They are members of the Amigos Dos Amigos gang that controls this favela of 250,000 people. They recruited young – more than half of 15-year-olds here are members already with a lifespan of around 10-15 years before they’re dead or in jail – and we pass several boys bristling with machismo, wearing their guns and their gunshot wounds/scars with tragic pride. They are led by Antonio Francisco Bonfim Lopes, (‘Nem’), who has effectively evaded arrest, even faking his own death certificate. Each favela is controlled by one gang and they make good business, especially here, where they process 1-2 tonnes each of cocaine and marijuana a month, turning over a good US$ 150 million a month – tax free, of course.
The gangs make life dangerous and noisy for ordinary people living here. Constant war with the police, who use helicopters day and night, add to the general mayhem of bikes roaring up and down and fireworks and crackers exploding in warning of a police presence. Their reputation for violence and crime tarnishes all the residents, who are discriminated in every way from job acquisition to healthcare. In almost all situations, it’s easier to join a gang than fight an uphill battle against mainstream society for a place in its ranks. Here, unlike in US ghettos, the population is racially mixed, but the proportion of black and mixed-race people is 70% here, compared to less than 30% for the rest of the city.
Leaving the main street, we are immediately ensconced in a labyrinth of winding alleyways and paths that lead up steep stairs through houses and out the other side. It’s too narrow for vehicles here and we step gingerly over garbage and dog shit trying to keep our feet as dry as possible. I’m glad now of Marcio in this maze of paths. Every passerby greets us with a smile or wave, music is everywhere, kids tag along for a while and cats stalk us. We stop at a grocery store to buy fresh pastries – they’re more expensive up here than in the main city, but local people can buy everything on credit, which is the only way to do business in a favela where people have fragile incomes.
In comparison to slums we’ve visited in other parts of the world, this favela looks to be streets above – literally: it’s position high on the hill is advantageous because there’s no flood risk (although landslides are an issue), the view is magnificent from here and its residents paying 300 Reals a month look down on Sao Conrado, one of the most expensive bay-side neighbourhoods where rents go for 5 million Reals a month. This reversal of the usual social order of things give Rio’s favelas a unique vantage over other disenfranchised communities. We duck under trailing wires, where houses have hooked up to the few mains wires the electric companies provide – these houses sub-let their power to other households, although the electric companies are adding more connections and metres, which households are circumventing to steal directly from the wires. Mains water too is tapped into, so almost every household has running water pumped from below. There is a closed-ish sewerage system, although the stench hints at problems there. And we pass a couple of guys high up unfurling a blue wire for internet connectivity.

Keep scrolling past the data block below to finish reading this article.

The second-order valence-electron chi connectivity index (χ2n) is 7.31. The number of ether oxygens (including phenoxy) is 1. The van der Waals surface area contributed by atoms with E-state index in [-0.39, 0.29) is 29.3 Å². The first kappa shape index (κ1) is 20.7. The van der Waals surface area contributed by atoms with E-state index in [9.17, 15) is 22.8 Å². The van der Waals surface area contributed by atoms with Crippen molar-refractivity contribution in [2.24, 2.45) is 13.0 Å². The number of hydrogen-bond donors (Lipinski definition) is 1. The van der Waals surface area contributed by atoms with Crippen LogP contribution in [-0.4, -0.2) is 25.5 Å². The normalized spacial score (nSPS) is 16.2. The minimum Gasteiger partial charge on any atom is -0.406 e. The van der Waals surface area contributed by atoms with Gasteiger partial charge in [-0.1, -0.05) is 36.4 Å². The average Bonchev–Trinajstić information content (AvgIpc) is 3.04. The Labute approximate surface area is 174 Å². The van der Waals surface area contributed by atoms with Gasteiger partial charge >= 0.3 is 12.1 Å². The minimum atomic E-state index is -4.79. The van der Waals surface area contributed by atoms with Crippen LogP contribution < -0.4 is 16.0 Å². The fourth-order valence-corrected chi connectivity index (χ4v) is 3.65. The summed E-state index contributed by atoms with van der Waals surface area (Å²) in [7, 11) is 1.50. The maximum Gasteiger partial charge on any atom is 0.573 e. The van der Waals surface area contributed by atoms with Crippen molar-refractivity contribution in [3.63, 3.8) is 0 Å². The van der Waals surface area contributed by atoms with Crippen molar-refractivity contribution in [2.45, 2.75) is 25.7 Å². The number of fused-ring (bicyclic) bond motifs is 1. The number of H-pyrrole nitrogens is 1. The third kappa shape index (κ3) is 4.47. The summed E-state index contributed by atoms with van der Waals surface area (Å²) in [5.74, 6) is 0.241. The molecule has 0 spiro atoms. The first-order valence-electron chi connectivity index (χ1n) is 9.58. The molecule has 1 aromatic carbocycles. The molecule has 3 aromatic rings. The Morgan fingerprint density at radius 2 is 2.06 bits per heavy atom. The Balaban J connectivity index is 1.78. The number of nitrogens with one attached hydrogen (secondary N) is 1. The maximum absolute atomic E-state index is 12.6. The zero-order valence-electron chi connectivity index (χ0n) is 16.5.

The favelas first started at the end of the 19th century by freed slaves making their homes on what land was unoccupied. They grew larger and more concentrated during the country’s industrialisation, when the poor migrated from the countryside and were unable to pay Rio’s very high rents. Now, much of the growth is internal, people are born and raising families in the favelas. Despite the enormous problems (for example, there are only four schools in Rocinha, and none for older children), the favelas are ideally located for residents working as maids or labourers in the richest neighbourhoods, the rents are very cheap and there are no taxes because few own their own land, and in many ways the community is strong and supportive here.
Undermining any semblance of normal life, however are the lawless drug gangs that control every aspect of life here. We pass a cute three-year-old girl who cheerfully raises her fist in a hostile gang salute. The entrance to the favela is guarded by a teenager wearing a bullet-proof vest and carrying a machine gun.
What’s the solution? Decriminalising drugs worldwide, in my opinion, but that won’t happen, of course. The ongoing war between the gangs (who are often barely out of boyhood) and the police, who are often corrupt is claiming countless lives on both sides. But Rio is newly conscious it needs to smarten its image as soon-to-be host of the 2014 World Cup and the 2016 Olympics, and is stepping up it’s war on the favela gangs. Later this year, Rocinha will be permanently occupied by police under a new ‘pacification’ programme. How successful it will be at improving the lives of the favela’s residents, is difficult to predict, but if it gives a generation of teenagers here a few years of gang-free opportunity, then it’s worth the loss of every funk carioca dance party, I reckon.